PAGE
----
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VA to delay rollout of Cerner EHR system, citing interoperability issues

The U.S. Department of Veterans Affairs announced it has delayed the rollout of its planned electronic health record modernization at the Mann-Grandstaff VA Medical Center in Spokane, Washington, which was due to go live at the end of March.

According to a report in the government IT news site FCW, the EHR system, based on Cerner’s Millennium software, requires more work before it is ready to go live.

The remaining tasks include additional development of interfaces between the existing EHR, Cerner’s platform, and the general IT infrastructure of the VA, which could run through the end of April, FCW reported.

“After rigorous testing of our new EHR, the department will need more time to complete the system build and ensure clinicians and other users are properly trained on it,” said VA spokesperson Christina Mandreucci, according to a statement emailed to FCW. “We believe we are 75-80% complete in this regard and will be announcing a revised ‘go-live’ schedule in the coming weeks.”

The project is part of a $16 billion EHR modernization push by the VA which saw the establishment of the Office of Electronic Health Record Modernization, tasked to oversee the implementation of the same EHR system being deployed by the Department of Defense.

The project has three main goals, among them the implementation of a EHR solution that is interoperable with DOD and community care providers, enabling the seamless sharing of records from active duty and beyond.

The new EHR platform should also be able to provide Veterans and clinicians with a complete picture of patients’ medical history, enabling connections between military service and health outcomes through data analytics.

Finally, the EHR system is designed to offer an “improved and consistent patient scheduling experience” across all VA medical facilities and community care partners.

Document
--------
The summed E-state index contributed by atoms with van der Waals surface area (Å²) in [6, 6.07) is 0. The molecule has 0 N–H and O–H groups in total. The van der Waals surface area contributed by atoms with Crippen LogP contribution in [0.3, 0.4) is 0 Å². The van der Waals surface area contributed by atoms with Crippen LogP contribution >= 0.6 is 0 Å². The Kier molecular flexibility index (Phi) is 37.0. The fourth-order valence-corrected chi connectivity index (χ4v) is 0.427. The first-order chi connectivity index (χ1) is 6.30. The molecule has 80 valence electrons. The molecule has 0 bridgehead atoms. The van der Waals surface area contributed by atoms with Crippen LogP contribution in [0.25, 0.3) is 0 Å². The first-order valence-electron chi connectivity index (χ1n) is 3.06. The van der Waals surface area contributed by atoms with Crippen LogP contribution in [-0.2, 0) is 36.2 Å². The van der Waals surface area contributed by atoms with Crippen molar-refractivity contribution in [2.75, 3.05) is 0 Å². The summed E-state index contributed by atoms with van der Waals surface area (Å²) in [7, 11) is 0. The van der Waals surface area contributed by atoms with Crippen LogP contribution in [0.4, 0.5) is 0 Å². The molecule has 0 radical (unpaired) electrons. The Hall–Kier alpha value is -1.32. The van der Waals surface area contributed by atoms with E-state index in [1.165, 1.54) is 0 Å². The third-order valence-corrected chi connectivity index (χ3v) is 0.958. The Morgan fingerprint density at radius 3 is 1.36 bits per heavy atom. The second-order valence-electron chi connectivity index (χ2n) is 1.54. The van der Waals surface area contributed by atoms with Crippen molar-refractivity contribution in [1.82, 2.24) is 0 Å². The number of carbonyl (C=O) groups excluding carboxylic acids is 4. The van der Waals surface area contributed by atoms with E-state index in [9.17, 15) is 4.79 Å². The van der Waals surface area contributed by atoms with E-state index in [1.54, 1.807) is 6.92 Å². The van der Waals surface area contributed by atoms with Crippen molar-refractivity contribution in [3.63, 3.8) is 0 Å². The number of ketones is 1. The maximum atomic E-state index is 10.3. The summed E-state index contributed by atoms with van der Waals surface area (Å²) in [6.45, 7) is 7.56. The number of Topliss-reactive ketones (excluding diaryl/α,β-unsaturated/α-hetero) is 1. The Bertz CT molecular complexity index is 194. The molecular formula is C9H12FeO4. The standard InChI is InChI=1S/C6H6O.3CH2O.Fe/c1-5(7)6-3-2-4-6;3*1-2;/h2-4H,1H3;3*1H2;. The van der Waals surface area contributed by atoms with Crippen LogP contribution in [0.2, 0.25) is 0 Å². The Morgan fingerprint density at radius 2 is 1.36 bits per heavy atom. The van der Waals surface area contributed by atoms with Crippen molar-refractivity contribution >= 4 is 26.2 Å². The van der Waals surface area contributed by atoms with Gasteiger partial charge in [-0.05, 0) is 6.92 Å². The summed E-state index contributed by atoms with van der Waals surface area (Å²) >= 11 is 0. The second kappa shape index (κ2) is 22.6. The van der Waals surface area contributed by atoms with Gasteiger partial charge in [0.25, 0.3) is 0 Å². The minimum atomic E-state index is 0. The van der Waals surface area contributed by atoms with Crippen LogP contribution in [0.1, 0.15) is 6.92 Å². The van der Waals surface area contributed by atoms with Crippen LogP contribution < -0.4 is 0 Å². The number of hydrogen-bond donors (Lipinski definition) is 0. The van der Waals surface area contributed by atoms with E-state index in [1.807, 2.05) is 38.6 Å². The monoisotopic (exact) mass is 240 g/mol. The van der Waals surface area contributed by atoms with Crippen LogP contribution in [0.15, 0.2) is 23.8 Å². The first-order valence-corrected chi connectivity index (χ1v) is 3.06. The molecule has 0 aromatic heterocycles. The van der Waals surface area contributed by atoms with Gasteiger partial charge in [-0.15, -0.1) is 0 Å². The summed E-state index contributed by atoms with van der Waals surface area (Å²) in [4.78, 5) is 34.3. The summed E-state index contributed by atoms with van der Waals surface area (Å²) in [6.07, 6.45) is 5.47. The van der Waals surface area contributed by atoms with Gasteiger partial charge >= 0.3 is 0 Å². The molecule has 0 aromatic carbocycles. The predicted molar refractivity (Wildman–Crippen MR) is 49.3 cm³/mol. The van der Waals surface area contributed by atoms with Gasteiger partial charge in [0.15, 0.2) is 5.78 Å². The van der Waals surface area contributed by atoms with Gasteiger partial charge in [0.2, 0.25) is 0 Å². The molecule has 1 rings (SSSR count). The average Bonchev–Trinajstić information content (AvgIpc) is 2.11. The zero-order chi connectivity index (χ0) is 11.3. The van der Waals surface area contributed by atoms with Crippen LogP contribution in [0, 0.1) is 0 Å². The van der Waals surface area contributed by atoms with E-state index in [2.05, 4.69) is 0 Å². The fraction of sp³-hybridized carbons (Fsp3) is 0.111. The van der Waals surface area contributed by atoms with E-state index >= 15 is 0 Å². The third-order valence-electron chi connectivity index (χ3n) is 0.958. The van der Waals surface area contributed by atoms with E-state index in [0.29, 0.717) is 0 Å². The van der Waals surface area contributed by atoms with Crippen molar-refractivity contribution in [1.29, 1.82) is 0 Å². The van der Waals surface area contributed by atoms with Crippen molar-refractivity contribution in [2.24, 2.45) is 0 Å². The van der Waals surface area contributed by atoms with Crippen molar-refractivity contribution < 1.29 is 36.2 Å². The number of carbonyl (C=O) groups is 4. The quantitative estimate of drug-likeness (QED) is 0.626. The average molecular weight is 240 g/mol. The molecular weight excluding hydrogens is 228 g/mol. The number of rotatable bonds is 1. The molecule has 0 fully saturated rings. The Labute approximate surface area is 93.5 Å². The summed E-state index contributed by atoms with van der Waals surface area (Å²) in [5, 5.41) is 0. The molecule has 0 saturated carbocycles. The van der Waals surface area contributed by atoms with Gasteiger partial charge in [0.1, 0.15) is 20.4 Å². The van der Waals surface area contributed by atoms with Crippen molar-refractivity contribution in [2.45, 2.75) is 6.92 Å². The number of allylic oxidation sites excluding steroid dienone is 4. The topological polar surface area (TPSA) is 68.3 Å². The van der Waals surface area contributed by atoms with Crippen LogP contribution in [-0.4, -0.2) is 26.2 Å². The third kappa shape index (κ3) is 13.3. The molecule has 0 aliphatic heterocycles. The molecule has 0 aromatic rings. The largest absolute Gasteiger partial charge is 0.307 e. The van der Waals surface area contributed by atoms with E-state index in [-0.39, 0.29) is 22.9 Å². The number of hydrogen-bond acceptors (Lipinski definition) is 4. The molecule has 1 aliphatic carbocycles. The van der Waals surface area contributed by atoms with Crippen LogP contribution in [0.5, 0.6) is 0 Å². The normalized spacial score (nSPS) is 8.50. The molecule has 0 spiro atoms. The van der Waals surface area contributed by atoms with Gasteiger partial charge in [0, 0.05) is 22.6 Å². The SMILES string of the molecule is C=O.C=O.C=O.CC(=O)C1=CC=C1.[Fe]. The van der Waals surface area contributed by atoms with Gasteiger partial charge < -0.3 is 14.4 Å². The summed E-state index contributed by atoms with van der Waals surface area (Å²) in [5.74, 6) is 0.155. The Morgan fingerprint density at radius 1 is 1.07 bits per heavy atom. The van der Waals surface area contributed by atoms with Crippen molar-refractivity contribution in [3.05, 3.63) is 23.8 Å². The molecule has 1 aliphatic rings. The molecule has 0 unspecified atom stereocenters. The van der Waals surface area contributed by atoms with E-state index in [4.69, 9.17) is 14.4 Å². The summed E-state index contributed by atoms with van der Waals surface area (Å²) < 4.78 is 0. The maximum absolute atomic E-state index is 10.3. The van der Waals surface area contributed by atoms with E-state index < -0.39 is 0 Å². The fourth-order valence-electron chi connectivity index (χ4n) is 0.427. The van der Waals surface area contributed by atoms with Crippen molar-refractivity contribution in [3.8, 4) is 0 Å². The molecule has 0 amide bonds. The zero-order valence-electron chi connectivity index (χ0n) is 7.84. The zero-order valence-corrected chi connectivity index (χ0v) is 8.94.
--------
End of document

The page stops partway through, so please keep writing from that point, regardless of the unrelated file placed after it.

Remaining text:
“VA should take the time it needs to get this $16 billion dollar implementation right, but it needs to be transparent with Congress,” Rep. Mark Takano, D-California, chairman of the House VA Committee, said in a statement to FCW. “We are all charged to work on behalf of our nation’s veterans—a short-term delay is far better than rushing through a critical EHR transition that will strongly impact veterans’ lives.”

In June, DoD and VA officials announced the creation of a special office, the Federal Electronic Health Record Modernization office, to help centralize decision-making as the VA makes the multi-billion dollar EHR upgrade.

The lack of interoperability between DoD and VA remains a major stumbling block for the EHR system, which is slated to go live across care sites by 2028.

In addition, VHA medical facilities have a cumulative medical document backlog equivalent to more than five miles of stacked paper, with nearly 600,000 electronic files dating back to 2016, according to an OIG audit from August 2019.

Nathan Eddy is a healthcare and technology freelancer based in Berlin.
Email the writer: [email protected]
Twitter: @dropdeaded209

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